Dershowitz Rips Democrats for Holding Mark Meadows in Contempt Before Courts Rule on Executive Privilege

Dershowitz Rips Democrats for Holding Mark Meadows in Contempt Before Courts Rule on Executive Privilege

Harvard Law School professor emeritus Alan Dershowitz criticized House Democrats on Wednesday for voting to hold former White House chief of staff Mark Meadows in contempt of Congress before courts had ruled on his privilege claims.

Meadows had been subpoenaed to provide evidence to the January 6 committee, and handed over some documents before withholding others that former President Donald Trump has said are covered by executive privilege and cannot be used.

The questions of whether executive privilege by a former president can still apply, and what the limits of executive privilege are, remain unresolved, and both Meadows and former Trump adviser Stephen K. Bannon have asked the courts to rule.

But House Democrats have voted to hold both in contempt of Congress and refer them to the Department of Justice (DOJ) for prosecution — which the DOJ has already undertaken with regard to Bannon, despite historically ignoring such referrals.

In an essay at the Gatestone Institute, Dershowitz argues that a privilege exerted by a former president should remain valid — and that in any case, contempt charges should not apply before the courts rule. Dershowitz argues (original emphasis):

In the absence of a definitive judicial decision to the contrary, former chief of staff Mark Meadows would seem to be required to accept former President Trump’s claim of executive privilege. Were he now to divulge communications that the courts ultimately held were privileged, the damage would be irremediable. The cat could not be returned to the constitutional bag. On the other hand, if he does not now disclose and the courts ruled that he must, the only harm would be some delay. The balance of harms clearly favors non-disclosure at this time.

That is precisely why it is so outrageous for the committee now to be seeking the criminal indictment of Meadows for refusing to disclose material that may well be constitutionally privileged. They should seek to have the courts rule firston the constitutional issue, and if Meadows then refuses to comply with a judicial order, they can seek criminal penalties. This chronology is especially required because Meadows has said that he would comply with court orders.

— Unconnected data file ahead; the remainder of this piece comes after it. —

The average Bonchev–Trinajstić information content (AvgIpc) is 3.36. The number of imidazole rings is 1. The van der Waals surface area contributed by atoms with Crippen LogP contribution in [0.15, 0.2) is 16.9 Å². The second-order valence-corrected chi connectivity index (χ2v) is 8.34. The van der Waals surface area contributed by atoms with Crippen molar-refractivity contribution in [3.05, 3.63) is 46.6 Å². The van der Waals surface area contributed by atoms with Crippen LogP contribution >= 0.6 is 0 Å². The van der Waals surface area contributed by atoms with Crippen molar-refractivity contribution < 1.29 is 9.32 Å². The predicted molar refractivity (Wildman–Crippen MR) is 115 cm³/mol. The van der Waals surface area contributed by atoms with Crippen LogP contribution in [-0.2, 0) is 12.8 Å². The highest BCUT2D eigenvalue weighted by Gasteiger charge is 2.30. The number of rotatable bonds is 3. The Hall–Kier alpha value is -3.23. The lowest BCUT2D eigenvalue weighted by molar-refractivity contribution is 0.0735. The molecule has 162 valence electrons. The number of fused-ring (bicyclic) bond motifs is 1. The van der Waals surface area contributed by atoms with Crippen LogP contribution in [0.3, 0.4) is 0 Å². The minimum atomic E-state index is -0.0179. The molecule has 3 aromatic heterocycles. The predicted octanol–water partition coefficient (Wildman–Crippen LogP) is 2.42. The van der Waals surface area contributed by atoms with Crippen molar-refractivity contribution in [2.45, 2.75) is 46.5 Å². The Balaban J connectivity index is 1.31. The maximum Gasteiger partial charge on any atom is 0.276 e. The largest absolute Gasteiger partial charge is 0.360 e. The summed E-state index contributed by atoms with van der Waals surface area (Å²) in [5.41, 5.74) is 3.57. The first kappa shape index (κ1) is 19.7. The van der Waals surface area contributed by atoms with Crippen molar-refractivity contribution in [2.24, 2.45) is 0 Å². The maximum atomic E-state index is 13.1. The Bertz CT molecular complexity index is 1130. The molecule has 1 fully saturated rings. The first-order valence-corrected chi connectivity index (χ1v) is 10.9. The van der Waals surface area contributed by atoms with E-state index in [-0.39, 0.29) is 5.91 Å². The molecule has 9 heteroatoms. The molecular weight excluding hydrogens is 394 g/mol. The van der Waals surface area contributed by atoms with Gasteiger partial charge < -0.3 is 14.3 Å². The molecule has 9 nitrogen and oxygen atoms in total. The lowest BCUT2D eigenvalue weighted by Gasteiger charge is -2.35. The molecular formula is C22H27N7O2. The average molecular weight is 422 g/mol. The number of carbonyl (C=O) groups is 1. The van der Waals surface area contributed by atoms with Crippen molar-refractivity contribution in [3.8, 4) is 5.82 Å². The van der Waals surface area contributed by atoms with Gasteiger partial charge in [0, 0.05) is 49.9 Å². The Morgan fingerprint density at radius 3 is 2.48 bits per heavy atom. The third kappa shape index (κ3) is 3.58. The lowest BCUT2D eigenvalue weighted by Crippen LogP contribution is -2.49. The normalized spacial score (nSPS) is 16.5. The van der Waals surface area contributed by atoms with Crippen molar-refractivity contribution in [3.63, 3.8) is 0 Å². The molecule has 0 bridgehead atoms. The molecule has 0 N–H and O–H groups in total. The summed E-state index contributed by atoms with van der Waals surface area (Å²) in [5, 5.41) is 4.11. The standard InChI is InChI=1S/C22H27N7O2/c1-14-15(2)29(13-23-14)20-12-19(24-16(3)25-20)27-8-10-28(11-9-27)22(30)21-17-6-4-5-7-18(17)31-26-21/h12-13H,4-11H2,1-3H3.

Seeking a court order first is also required by the constitutionally mandated separation of powers. Congress cannot simply compel the executive to bow to its will when there is a conflict between the two elected branches, the third branch — the judiciary — decide who is correct under the constitution.

Finally, criminal indictments should never be used to determine what the law is. It should only be used against individuals who know that they are violating existing law that is already clear.

Read Dershowitz’s full essay here.

Dershowitz represented Trump during his first impeachment trial, when one of the articles of impeachment also sought to punish the president for turning to the courts to resolve an unclear issue of legislative authority over executive testimony.

Meadows is also suing the January 6 committee, arguing it is violating the Constitution and the law, and noting that it has broken the rules set by its own enabling House resolution, making its subpoenas invalid.

Joel B. Pollak is Senior Editor-at-Large at Breitbart News and the host of Breitbart News Sunday on Sirius XM Patriot on Sunday evenings from 7 p.m. to 10 p.m. ET (4 p.m. to 7 p.m. PT). He is the author of the recent e-book, Neither Free nor Fair: The 2020 U.S. Presidential Election. His recent book, RED NOVEMBER, tells the story of the 2020 Democratic presidential primary from a conservative perspective. He is a winner of the 2018 Robert Novak Journalism Alumni Fellowship. Follow him on Twitter at @joelpollak.

Joel B. Pollak